Nigeria is once again a target of what many may consider as negative profiling. Since November 21, 2012 when a report of a study by an Economist Intelligence Unit (a sister company of The Economist magazine) titled “The Lottery of Life: Where to be Born in 2013” was published on The Economist, foreign media has been awash with the story of Nigeria being the “worst place to be born (in the world)” in 2013. Some sections of the local media also rushed to publicize the subjective interpretation of the study without raising critical questions. Nigeria, no doubt, has poor health indices including high infant and child mortality rate. But would it be correct to infer or conclude that Nigeria is the worst place to be born in 2013 with the findings of a study result that compared less than a half of the total number of countries of the world?
I have studied many versions of the online news reports and I couldn’t establish the selection criteria for the 80 countries that were studied. While I don’t dispute the findings of the study, the interpretation and the way Nigeria has been portrayed thereafter raises some questions. If I have access to the full report of the study, I will be interested in knowing the selection criteria; are the other 116 countries not included in the study better or worse than the ones studied? If they are all better, then it will be correct to describe Nigeria as the worst place to be born in the world. On the other hand, if they are not, then Nigeria deserves apologies from the media establishments that have presented the information in a much sensationalized manner.
More so, let me share some of the reports I read online. The UK Daily Mail did an analysis of the report and wrote, “it (Nigeria) is the worst place for a baby to enter the world in 2013.” The Tribune (not Nigerian Tribune) wrote, “…the worst place to be born in the next year (2013) was termed Nigeria” The study didn’t say so. There are at least 196 countries in the world and not the 80 studied. Until all the countries of the world are studied and necessary variables controlled for to ensure apple-to-apple comparison, it will be erroneous for any country to be termed the best or worst place to be born. Every such sentence must include “among 80 countries studied”.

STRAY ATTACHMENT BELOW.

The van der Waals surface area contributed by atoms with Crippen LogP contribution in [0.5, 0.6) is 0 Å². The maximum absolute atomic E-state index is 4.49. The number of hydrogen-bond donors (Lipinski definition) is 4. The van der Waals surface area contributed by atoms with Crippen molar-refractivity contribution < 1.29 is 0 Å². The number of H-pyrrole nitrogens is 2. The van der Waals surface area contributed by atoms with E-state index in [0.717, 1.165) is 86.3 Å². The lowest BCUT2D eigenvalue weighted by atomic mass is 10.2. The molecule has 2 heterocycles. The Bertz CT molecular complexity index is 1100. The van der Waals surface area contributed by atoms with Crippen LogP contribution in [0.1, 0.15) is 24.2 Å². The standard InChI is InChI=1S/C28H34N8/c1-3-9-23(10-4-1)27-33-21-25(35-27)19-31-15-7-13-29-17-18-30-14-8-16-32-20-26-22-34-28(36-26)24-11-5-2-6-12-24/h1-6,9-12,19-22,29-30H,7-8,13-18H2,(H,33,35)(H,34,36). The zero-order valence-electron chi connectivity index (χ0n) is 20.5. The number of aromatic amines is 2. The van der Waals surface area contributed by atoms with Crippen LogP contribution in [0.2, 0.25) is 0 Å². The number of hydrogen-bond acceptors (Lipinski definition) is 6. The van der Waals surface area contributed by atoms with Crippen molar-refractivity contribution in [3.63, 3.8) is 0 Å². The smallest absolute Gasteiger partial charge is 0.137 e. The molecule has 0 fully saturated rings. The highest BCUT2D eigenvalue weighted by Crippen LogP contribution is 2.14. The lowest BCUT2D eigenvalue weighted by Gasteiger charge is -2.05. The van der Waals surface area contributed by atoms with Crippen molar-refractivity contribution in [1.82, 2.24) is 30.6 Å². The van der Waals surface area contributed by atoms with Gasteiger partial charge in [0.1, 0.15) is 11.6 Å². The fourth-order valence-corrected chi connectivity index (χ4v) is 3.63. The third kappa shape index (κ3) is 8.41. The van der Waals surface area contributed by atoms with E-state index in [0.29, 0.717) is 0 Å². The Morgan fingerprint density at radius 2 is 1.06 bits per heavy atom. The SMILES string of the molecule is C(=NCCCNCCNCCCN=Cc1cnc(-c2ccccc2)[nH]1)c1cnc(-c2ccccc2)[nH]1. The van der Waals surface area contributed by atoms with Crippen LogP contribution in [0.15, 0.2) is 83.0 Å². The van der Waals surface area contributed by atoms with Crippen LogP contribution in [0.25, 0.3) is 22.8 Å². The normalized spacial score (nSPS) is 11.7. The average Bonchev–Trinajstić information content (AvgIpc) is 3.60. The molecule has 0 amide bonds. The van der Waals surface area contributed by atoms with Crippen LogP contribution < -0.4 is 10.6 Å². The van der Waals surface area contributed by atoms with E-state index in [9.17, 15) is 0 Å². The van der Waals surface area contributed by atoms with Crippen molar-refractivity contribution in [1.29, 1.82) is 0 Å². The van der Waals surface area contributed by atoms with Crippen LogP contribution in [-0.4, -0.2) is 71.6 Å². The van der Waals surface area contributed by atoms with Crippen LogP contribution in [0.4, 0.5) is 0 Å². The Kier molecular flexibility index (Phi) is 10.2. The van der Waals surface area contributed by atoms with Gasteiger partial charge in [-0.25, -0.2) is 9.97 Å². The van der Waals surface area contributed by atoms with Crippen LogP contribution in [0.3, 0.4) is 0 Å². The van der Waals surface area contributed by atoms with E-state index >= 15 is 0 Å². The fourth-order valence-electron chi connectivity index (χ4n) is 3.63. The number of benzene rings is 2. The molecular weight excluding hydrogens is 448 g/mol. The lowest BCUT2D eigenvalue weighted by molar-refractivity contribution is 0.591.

Having made the above point, I don’t feel proud with the state of health in Nigeria and I believe no patriotic Nigerian does. It is paradoxical that a country that produced 11 out of the 40 Forbes Richest Africans does not have the best developmental and health indices in the continent. Less than 30% of the national budget is spent on capital projects and infrastructural development while the rest is largely spent on avoidable expenses incurred by the ruling class. The system promotes corruption and crime even as income inequality widens. Should we continue this way? Absolutely not!
Going forward, how do we ensure that Nigeria ranks better in similar studies in the near future? The answer is well known to policymakers, what is lacking is the desire and courage to make good plans become a reality. The Nigeria I know usually has excellent strategic plans but it’s time to transfer them from shelves to the streets. Some state governors are already doing great jobs but the pace of national development largely depends on the federal government which controls more than a half of the national resources and powers. I expect the federal government to expedite action on the power, roads and other infrastructural projects that promote private investments. The National Assembly should pass the Petroleum Industry Bill, National Health Bill and amend the National Health Insurance Act to provide for universal health insurance.
Indisputably, Nigerians are intelligent, diligent and well endowed to develop the country. We need to create a system that promotes, supports and sustains private investment by Nigerians. With a favorable business environment, foreign investors will be begging to be allowed to come and invest in Nigeria. This is what the government should focus largely on. Nigerians have heard so much rhetoric and nowadays are mainly moved by results. When youths are employed, women are empowered; social safety nets are created, healthcare system is strengthened, excellence is promoted and rewarded, laziness is discouraged and every crime is punished; Nigeria will surely become one of the best places to be born. The question is how soon is this going to happen?